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Everyone has a question at some time on an arcane hunting term, correct attire, a point of etiquette. The FHL Panel of Expertswill answer your question on any aspect of hounds, hound breeding, hunting hounds in the field, training the field hunter, foxhunting history, sporting art, and literature. Try us!
Diane Farrington, a non-foxhunter, has asked an interesting question that we think would stump most foxhunters. She writes, “I have been seeing lots of photos online from recent hound shows. What is the reason or significance of showing the hounds in white lab coats?”
We asked Messrs. Jerry Miller, MFH of the Iroquois Hounds (KY), and C. Martin Wood, III, MFH of the Live Oak Hounds (FL)---members of Foxhunting Life's Panel of Experts---for an explanation. Both men agree that the underlying purpose is simply to protect and keep the show staff’s clothing clean, but going back to the origins of the style leads us to an appreciation of practical solutions!
At home with Cathy and friendCathy Eising has a twenty-month-old foxhound out of her mother’s rescue foxhound, and she works at his training diligently. She writes:
“I am seeking advice on how to raise the foxhound as a family dog, especially off-leash training. Will he ever stop chasing wild things and pay attention to me outdoors? I have done a lot of obedience with him, and all areas are coming well except off leash outdoors. He needs to run and I can't walk fast enough or long enough for him to get properly exercised, so I need to trust that he will come when called under all circumstances (including around deer). I'm very dedicated and work with him every day.”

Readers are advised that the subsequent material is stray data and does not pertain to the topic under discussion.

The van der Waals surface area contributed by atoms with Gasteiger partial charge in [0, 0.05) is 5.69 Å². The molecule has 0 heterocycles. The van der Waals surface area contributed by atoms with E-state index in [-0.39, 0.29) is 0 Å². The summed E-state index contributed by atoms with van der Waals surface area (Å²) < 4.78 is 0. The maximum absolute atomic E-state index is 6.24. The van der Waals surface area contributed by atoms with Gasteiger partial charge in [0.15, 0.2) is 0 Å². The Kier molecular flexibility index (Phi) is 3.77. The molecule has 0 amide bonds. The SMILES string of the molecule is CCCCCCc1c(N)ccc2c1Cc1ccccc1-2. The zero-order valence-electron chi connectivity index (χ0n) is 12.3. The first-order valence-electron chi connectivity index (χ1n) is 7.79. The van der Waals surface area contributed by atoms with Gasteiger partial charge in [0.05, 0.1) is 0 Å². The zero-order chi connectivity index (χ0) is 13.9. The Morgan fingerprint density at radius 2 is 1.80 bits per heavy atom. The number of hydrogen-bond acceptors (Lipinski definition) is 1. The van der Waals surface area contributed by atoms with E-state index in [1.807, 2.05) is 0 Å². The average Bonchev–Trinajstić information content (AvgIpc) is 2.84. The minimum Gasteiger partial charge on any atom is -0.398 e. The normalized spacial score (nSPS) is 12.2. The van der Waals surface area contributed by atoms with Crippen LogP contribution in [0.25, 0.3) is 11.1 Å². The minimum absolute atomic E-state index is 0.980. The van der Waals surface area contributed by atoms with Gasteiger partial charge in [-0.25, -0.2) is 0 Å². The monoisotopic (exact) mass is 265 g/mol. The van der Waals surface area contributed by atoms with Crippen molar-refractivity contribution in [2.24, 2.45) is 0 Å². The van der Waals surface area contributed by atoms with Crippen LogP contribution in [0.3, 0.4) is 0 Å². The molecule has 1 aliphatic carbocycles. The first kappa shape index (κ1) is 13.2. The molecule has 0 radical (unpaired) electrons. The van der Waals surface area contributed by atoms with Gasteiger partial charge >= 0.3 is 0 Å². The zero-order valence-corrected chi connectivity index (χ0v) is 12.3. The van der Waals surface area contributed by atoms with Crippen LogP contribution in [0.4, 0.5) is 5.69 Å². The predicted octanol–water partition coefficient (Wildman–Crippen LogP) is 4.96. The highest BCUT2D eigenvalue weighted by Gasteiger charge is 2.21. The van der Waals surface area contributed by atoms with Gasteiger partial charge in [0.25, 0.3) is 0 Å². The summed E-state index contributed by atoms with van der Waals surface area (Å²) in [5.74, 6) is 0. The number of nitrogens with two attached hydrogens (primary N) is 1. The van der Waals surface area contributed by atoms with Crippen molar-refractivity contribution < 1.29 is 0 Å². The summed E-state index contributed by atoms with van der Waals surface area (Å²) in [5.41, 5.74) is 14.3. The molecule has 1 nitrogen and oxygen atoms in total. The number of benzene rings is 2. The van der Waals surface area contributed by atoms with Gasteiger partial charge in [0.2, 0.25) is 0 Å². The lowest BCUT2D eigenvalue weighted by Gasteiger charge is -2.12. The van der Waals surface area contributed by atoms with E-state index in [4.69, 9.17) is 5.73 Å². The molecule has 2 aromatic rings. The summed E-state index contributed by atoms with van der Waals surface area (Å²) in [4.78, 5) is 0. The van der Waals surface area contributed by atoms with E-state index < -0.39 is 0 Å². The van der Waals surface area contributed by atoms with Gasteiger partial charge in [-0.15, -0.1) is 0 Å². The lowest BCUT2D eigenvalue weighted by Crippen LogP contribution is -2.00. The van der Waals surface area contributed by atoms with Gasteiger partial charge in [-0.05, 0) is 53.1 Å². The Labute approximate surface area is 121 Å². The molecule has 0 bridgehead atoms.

By Paul Striberry, Lilla Mason, and Robinson Duncan
Paul Striberry on Valentine / Erik Olsen photoA reader who we’ll call Easy-Does-It asks Foxhunting Life for advice on how to get her horse to exit the trailer slowly and safely, as opposed to ejecting itself like an equine cannonball.
We went to Paul Striberry, Lilla Mason, and Robinson Duncan for their expert advice. All agreed that this is a problem that needs fixing, yet each individual took a different approach. While the three recommendations are mechanically different, each is sensible, thoughtful, and promises success. Which all goes to reaffirm that there is more than one way to skin a cat! Or civilize a horse.
During the off-season is a good time to think about clothing and tack you may be needing next season. Here's one expert's overview of foxhunting style. Specific guidelines may also be found under the Resources dropdown menu above; click on Attire, Tack & Appointments. We'll be talking more this month about some lesser-known yet fascinating aspects of foxhunting attire.
While each equestrian discipline has its own specific requirements for riders’ attire, I am going to desribe the correct terms, style and fit of foxhunting attire. And although specific hunt clubs may dictate individual modifications, there are generally acceptable standards.